Can Our Universities be Saved?

We have to choice but to restore our universities as bastions of education, not indoctrination.

Harvard University Campus in Cambridge, Mass.

By Michael Brown Published on May 30, 2017

Where is the one place in America where free speech is commonly suppressed, where there is often as much indoctrination as education, and where radical-left ideologies reign almost unchallenged? It is our college and university campuses. Many of them have become so biased and extreme that even CNN’s Fareed Zakaria, hardly a conservative, excoriated their intolerance. Can our universities be saved?

We’re not just talking about the occasional educational faux pas, such as when heavyweight boxer Mike Tyson received an honorary doctorate from Central State University in Ohio. Speaking at the graduation ceremony in cap and gown, Tyson remarked, “I wasn’t sure what kind of doctor I was, but looking at all the lovely sisters here, I think I’ll be a doctor of gynecology.”

No, we’re talking about a systematic dumbing down and radicalizing of our campuses.

2017’s Embarrassing Commencement Season

Typical of the dumbing down of our schools was a comment from comedian Kumail Nanjiani. He delivered the commencement speech at his alma mater, Grinnell College in Iowa. Nanjiani said, “So here’s another concrete piece of advice I can give you — have sex with an immigrant. We’re going through a tough time right now and it would just be really great for morale.”

What sage advice from a commencement speaker.

“Top colleges invited 45 liberal commencement speakers this year … and a measly four conservatives.”

Typical of the radicalizing of our schools were these comments from Keeanga-Yamahtta Taylor. She’s an assistant professor in African American studies at Princeton. At the graduation service for Hampshire College in Massachusetts, Taylor called President Trump “a racist, sexist megalomaniac.”

Regarding his policies, she said, “It is not enough just to be outraged. Injustice has to actually be defied.”

Taylor slurred Attorney General Jeff Sessions, too. He “embraces and promulgates policies that have already proven to have had a devastating impact on black families and communities.”

It wouldn’t surprise me if most of the graduates didn’t consider her comments controversial. She was probably preaching to the choir.

This is the pattern at campuses across our country. As Katrina Trinko pointed out at the Daily Signal, “According to a new survey from Young America’s Foundation, top colleges invited 45 liberal commencement speakers this year … and a measly four conservatives.”

That’s more than a 10 to 1 ratio. Shocking but not surprising.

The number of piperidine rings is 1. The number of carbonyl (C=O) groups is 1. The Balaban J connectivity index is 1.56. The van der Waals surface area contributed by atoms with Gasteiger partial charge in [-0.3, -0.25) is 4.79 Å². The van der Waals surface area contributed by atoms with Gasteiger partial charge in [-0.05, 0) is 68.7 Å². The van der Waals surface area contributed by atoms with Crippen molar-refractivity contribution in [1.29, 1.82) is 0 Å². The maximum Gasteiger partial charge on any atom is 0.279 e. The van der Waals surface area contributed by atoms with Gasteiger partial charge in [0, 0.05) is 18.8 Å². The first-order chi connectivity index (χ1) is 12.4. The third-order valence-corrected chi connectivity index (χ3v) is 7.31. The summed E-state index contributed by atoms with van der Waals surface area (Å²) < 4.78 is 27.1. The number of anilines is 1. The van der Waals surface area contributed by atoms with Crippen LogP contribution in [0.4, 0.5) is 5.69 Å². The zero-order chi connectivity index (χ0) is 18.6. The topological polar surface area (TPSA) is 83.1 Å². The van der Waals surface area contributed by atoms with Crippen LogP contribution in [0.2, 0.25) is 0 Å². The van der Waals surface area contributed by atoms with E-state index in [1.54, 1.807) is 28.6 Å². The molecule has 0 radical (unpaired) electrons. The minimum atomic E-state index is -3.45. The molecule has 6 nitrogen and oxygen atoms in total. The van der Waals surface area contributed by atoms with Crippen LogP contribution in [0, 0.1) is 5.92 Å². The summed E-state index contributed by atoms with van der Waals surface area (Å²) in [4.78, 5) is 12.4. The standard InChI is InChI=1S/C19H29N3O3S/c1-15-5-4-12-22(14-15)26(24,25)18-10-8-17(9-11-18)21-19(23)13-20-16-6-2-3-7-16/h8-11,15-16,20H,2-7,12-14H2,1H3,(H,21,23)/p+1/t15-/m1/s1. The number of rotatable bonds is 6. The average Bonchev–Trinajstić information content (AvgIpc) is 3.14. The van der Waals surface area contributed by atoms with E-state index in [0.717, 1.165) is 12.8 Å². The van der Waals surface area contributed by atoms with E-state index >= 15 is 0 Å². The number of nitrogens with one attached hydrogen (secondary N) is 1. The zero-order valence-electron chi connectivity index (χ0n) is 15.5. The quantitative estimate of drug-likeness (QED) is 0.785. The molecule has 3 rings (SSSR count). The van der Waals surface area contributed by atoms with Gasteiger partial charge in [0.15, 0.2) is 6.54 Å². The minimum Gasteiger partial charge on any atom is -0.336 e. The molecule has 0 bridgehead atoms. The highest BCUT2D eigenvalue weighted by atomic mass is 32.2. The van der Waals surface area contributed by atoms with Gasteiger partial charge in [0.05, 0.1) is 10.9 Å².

Among those four conservatives was Vice President Mike Pence. He spoke at Notre Dame University. Shamefully, about 100 graduates stood up and walked out. What a scandal. And what a snapshot of the prevailing mentality at many of our elite schools.

A Long Way From Where We Started

Contrast this with the founding of some of our greatest universities, something detailed in my forthcoming book Saving a Sick America: A Prescription for Moral and Cultural Transformation. Take Harvard. Harvard University was founded in 1636 as Harvard College. Its purpose was “To train a literate clergy.” Among the “Rules and Precepts” to be observed by the students was this: “Let every Student be plainly instructed, and earnestly pressed to consider well, the main end of his life and studies is, to know God and Jesus Christ which is eternal life.” That’s how Harvard started.

Princeton University was founded in 1746 as the College of New Jersey. The school’s motto was “Under God’s Power She Flourishes.”

If we ignore the crisis, we effectively surrender the souls of the next generation.

Columbia University was founded as King’s College in 1754 by a royal charter of King George II. It had as its goals to “enlarge the Mind, improve the Understanding, polish the whole Man, and qualify them to support the brightest Characters in all the elevated stations in life.”

As for commencement addresses, Cacey N. Nep at Politico wrote, “At Harvard’s first commencement in 1642, every single member of the graduating class gave an address in Greek, Hebrew or Latin. The commencement address was not singular, but plural, and those doing the addressing were not distinguished guests, but lowly graduates.” (There were 9 grads in total.)

Chew on that for a moment. Every graduate at Harvard in 1642 “gave an address in Greek, Hebrew or Latin.” And you can be sure that the faculty, if not every grad, understood every word of every speaker. Contrast that with Najiania’s joking call to have sex with an immigrant to boost morale. (You’d be even more shocked if you read about the moral requirements in the early days of Harvard.)